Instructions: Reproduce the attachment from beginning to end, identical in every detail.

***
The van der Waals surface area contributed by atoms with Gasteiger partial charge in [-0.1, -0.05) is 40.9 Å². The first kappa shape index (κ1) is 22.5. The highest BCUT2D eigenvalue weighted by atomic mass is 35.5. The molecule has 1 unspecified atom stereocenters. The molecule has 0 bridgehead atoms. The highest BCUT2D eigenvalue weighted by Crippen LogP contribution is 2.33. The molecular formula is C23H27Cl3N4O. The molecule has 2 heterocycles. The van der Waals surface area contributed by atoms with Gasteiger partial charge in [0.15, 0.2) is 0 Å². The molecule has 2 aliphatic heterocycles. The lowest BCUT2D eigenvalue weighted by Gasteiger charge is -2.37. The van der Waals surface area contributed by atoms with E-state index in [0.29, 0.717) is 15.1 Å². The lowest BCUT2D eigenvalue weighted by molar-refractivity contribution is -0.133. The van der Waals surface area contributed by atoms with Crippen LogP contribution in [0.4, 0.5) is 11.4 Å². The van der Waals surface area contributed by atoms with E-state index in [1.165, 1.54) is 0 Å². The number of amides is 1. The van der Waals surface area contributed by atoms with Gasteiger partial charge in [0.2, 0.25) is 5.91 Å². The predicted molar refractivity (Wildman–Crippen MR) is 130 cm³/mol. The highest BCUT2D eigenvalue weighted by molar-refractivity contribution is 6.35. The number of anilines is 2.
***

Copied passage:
The van der Waals surface area contributed by atoms with Gasteiger partial charge in [-0.1, -0.05) is 40.9 Å². The first kappa shape index (κ1) is 22.5. The highest BCUT2D eigenvalue weighted by atomic mass is 35.5. The molecule has 1 unspecified atom stereocenters. The molecule has 0 bridgehead atoms. The highest BCUT2D eigenvalue weighted by Crippen LogP contribution is 2.33. The molecular formula is C23H27Cl3N4O. The molecule has 2 heterocycles. The van der Waals surface area contributed by atoms with Gasteiger partial charge in [0.15, 0.2) is 0 Å². The molecule has 2 aliphatic heterocycles. The lowest BCUT2D eigenvalue weighted by Gasteiger charge is -2.37. The van der Waals surface area contributed by atoms with E-state index in [0.29, 0.717) is 15.1 Å². The lowest BCUT2D eigenvalue weighted by molar-refractivity contribution is -0.133. The van der Waals surface area contributed by atoms with Crippen LogP contribution in [0.4, 0.5) is 11.4 Å². The van der Waals surface area contributed by atoms with E-state index in [1.165, 1.54) is 0 Å². The number of amides is 1. The van der Waals surface area contributed by atoms with Gasteiger partial charge in [0.2, 0.25) is 5.91 Å². The predicted molar refractivity (Wildman–Crippen MR) is 130 cm³/mol. The highest BCUT2D eigenvalue weighted by molar-refractivity contribution is 6.35. The number of anilines is 2.